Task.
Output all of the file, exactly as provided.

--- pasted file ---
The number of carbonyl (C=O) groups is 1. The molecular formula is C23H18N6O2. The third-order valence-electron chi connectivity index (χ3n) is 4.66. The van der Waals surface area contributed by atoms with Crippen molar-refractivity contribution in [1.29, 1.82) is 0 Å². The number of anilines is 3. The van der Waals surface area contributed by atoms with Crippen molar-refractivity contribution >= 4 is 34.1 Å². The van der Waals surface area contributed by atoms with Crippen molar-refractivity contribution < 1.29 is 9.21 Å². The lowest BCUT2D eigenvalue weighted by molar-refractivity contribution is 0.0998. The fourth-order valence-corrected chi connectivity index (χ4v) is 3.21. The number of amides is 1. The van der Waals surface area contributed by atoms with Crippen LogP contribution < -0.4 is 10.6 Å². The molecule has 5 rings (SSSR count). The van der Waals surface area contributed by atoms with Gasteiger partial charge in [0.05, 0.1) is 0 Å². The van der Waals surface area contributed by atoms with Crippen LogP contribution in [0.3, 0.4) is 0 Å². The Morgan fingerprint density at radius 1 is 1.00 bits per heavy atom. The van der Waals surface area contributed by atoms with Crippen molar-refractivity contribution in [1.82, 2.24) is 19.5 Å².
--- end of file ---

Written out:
The number of carbonyl (C=O) groups is 1. The molecular formula is C23H18N6O2. The third-order valence-electron chi connectivity index (χ3n) is 4.66. The van der Waals surface area contributed by atoms with Crippen molar-refractivity contribution in [1.29, 1.82) is 0 Å². The number of anilines is 3. The van der Waals surface area contributed by atoms with Crippen molar-refractivity contribution >= 4 is 34.1 Å². The van der Waals surface area contributed by atoms with Crippen molar-refractivity contribution < 1.29 is 9.21 Å². The lowest BCUT2D eigenvalue weighted by molar-refractivity contribution is 0.0998. The fourth-order valence-corrected chi connectivity index (χ4v) is 3.21. The number of amides is 1. The van der Waals surface area contributed by atoms with Crippen LogP contribution < -0.4 is 10.6 Å². The molecule has 5 rings (SSSR count). The van der Waals surface area contributed by atoms with Gasteiger partial charge in [0.05, 0.1) is 0 Å². The van der Waals surface area contributed by atoms with Crippen LogP contribution in [0.3, 0.4) is 0 Å². The Morgan fingerprint density at radius 1 is 1.00 bits per heavy atom. The van der Waals surface area contributed by atoms with Crippen molar-refractivity contribution in [1.82, 2.24) is 19.5 Å².